Leonid Kinskey, best known for portraying the character Sascha the bartender in the film Casablanca, sent a handful of letters to Dimitri (“Dimochka”) and Olivia Tiomkin in the Spring and Fall of 1978. [Scroll to the bottom of this post to see the letters in their entirety.] The letters offer a glimpse into the world of the semi-retired actor and are filled with stories about mutual friends in Hollywood (the Tiomkins were in Paris at the time).
Writer-director Boris Ingster had landed in the hospital with heart problems and was soon moved to the Motion Picture Country Home in Woodland Hills. Leonid writes of Boris, his struggles to recuperate, his wife Christianne, and their son Michael. The Tiomkins sent disc recordings for Boris to enjoy and Leonid acted as a go-between with news and encouragement.
Leonid worked odd jobs here and there, such as a trade show for a maker of industrial films and as editor and revisor for an intended reissue on cassette of the Threads of Glory. The 1975 recording was issued on eight LPs, covered 200 years of American history in words and music, and featured Lee Bowman (as narrator), Henry Fonda, Burt Lancaster, Rosalind Russell, and others. Leonid believed the original recording was “overproduced with too many effects.” Together with Helene Rosson Bowman, Lee Bowman’s wife and the stepdaugher of director Victor Fleming, Leonid was to cut down the recording for use by educational institutions. Without mentioning any specific projects, Leonid also lets on that he has gained a little prestige as a script doctor.
The Korngolds—Ernst, his wife Helen, and his brother George—make appearances. After the Korngold’s screened High Noon at their home for friends, Helen raved about the film’s music, calling it the “real star” of the picture, including “each musical thought, each note, the choice of instruments to carry the mood.”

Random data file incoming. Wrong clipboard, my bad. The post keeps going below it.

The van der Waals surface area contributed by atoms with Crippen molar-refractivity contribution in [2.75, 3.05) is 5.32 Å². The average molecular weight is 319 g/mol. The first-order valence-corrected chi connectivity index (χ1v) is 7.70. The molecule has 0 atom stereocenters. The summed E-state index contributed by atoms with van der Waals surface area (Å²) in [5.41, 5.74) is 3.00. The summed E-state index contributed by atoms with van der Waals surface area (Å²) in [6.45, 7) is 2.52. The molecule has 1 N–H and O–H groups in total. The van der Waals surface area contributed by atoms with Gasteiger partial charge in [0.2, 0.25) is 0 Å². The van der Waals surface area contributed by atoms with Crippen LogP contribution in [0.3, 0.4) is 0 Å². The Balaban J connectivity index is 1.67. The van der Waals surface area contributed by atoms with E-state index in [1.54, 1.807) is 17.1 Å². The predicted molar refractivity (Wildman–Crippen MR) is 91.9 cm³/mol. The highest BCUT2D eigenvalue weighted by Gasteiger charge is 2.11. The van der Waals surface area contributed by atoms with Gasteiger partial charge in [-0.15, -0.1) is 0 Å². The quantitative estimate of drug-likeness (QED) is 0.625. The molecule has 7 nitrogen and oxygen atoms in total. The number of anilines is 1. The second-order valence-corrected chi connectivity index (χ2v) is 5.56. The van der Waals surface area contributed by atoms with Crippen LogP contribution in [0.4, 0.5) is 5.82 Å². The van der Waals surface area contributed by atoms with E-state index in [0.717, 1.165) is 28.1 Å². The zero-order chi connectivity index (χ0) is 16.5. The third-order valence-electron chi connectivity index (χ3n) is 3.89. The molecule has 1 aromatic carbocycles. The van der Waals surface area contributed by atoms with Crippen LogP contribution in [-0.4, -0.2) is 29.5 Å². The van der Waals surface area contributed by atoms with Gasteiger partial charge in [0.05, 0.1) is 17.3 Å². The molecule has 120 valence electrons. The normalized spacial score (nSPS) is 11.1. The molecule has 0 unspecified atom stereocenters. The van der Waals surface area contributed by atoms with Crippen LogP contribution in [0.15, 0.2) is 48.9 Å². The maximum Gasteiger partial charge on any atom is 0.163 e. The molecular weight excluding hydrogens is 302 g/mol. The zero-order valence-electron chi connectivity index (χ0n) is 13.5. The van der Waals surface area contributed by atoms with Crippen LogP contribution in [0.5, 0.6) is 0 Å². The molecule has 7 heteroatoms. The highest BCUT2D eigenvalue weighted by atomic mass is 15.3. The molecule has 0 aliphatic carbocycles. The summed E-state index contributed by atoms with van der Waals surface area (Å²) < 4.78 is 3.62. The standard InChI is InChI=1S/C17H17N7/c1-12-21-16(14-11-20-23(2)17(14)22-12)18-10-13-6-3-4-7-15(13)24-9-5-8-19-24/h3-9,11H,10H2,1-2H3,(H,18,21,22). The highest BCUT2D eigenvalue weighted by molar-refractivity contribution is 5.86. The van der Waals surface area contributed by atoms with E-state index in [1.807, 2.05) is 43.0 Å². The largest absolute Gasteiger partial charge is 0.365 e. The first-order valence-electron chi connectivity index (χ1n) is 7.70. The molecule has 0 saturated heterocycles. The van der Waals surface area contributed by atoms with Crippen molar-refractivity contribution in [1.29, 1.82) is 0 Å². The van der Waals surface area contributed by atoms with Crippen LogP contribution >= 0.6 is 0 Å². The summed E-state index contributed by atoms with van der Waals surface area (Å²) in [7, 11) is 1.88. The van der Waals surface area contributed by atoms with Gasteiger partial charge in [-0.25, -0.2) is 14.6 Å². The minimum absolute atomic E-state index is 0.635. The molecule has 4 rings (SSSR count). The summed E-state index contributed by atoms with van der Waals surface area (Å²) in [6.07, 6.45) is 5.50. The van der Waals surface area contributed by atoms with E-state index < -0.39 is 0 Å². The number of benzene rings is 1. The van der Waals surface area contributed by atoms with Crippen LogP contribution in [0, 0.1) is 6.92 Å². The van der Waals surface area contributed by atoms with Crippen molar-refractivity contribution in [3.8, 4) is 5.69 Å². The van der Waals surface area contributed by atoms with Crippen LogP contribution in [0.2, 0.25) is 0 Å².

In 1978, the Hollywood sign was in serious need of repair and Leonid touches on restoration efforts that began that year and would bring the iconic sign back to life. He goes on to scoff at television’s raid on “no name stars,” many of those “personalities quite frequently arrive to the studio in very elegant cars…dressed in well [worn] blue jeans with bare feet.”
There is a brief diatribe on Salka Viertel’s book, The Kindness of Strangers. Even though filled with familiar MGM names—Kinskey appeared in two 1930s MGM films scored by Tiomkin, I Live My Life and The Great Waltz—Leonid finds Viertel’s words “annoying and irritating” for the reasons he mentions.
And his friends George and Josephine Carter have become close friends with cellist Mstislav Rostropovich who set off on a world concert tour that would include Paris.
Boris Ingster died in Woodland Hills in August 1978. Leonid lived another 20 years.
Born in Russia, Kinskey’s route to the U.S. mirrored Tiomkin’s path. Kinskey left Russia for Germany in 1921, made his way to the United States in 1924, and became established in film in the early 1930s.
Leonid told Olivia Tiomkin that he was at a concert that Dimitri gave in New York in the 1920s playing Rhapsody in Blue and Dimitri entered the stage with a blue spotlight on him. Kinskey is probably referring to a May 1926 performance of the Rhapsody in Blue ballet.